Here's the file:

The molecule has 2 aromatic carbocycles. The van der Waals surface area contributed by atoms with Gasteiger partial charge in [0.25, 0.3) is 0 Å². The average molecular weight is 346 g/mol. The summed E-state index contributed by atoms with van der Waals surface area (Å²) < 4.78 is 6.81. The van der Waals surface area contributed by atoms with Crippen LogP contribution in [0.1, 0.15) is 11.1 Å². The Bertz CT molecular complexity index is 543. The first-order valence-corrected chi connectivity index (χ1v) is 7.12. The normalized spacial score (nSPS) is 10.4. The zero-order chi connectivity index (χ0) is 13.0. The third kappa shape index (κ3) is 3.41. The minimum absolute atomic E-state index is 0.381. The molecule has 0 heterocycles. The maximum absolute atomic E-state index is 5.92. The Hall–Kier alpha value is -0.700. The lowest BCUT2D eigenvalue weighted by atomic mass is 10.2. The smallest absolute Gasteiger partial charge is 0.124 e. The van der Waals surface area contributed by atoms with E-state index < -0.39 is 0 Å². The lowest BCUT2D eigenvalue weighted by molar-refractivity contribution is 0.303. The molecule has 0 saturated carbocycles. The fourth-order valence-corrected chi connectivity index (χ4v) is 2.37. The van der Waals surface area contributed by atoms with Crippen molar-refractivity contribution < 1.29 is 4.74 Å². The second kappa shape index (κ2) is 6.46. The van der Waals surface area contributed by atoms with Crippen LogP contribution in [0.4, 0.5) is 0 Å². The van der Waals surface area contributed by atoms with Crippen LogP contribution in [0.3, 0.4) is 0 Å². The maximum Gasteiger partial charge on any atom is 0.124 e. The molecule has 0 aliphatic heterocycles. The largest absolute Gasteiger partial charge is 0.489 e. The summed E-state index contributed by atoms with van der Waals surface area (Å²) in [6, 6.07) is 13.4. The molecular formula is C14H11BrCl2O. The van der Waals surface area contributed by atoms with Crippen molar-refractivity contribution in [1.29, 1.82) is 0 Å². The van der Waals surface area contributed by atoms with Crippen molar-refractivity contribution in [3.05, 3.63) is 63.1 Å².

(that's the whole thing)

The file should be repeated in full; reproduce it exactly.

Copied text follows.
The molecule has 2 aromatic carbocycles. The van der Waals surface area contributed by atoms with Gasteiger partial charge in [0.25, 0.3) is 0 Å². The average molecular weight is 346 g/mol. The summed E-state index contributed by atoms with van der Waals surface area (Å²) < 4.78 is 6.81. The van der Waals surface area contributed by atoms with Crippen LogP contribution in [0.1, 0.15) is 11.1 Å². The Bertz CT molecular complexity index is 543. The first-order valence-corrected chi connectivity index (χ1v) is 7.12. The normalized spacial score (nSPS) is 10.4. The zero-order chi connectivity index (χ0) is 13.0. The third kappa shape index (κ3) is 3.41. The minimum absolute atomic E-state index is 0.381. The molecule has 0 heterocycles. The maximum absolute atomic E-state index is 5.92. The Hall–Kier alpha value is -0.700. The lowest BCUT2D eigenvalue weighted by atomic mass is 10.2. The smallest absolute Gasteiger partial charge is 0.124 e. The van der Waals surface area contributed by atoms with E-state index < -0.39 is 0 Å². The lowest BCUT2D eigenvalue weighted by molar-refractivity contribution is 0.303. The molecule has 0 saturated carbocycles. The fourth-order valence-corrected chi connectivity index (χ4v) is 2.37. The van der Waals surface area contributed by atoms with Crippen molar-refractivity contribution < 1.29 is 4.74 Å². The second kappa shape index (κ2) is 6.46. The van der Waals surface area contributed by atoms with Crippen LogP contribution in [0.4, 0.5) is 0 Å². The van der Waals surface area contributed by atoms with Crippen LogP contribution in [0.3, 0.4) is 0 Å². The maximum Gasteiger partial charge on any atom is 0.124 e. The molecule has 0 aliphatic heterocycles. The largest absolute Gasteiger partial charge is 0.489 e. The summed E-state index contributed by atoms with van der Waals surface area (Å²) in [6, 6.07) is 13.4. The molecular formula is C14H11BrCl2O. The van der Waals surface area contributed by atoms with Crippen molar-refractivity contribution in [1.29, 1.82) is 0 Å². The van der Waals surface area contributed by atoms with Crippen molar-refractivity contribution in [3.05, 3.63) is 63.1 Å².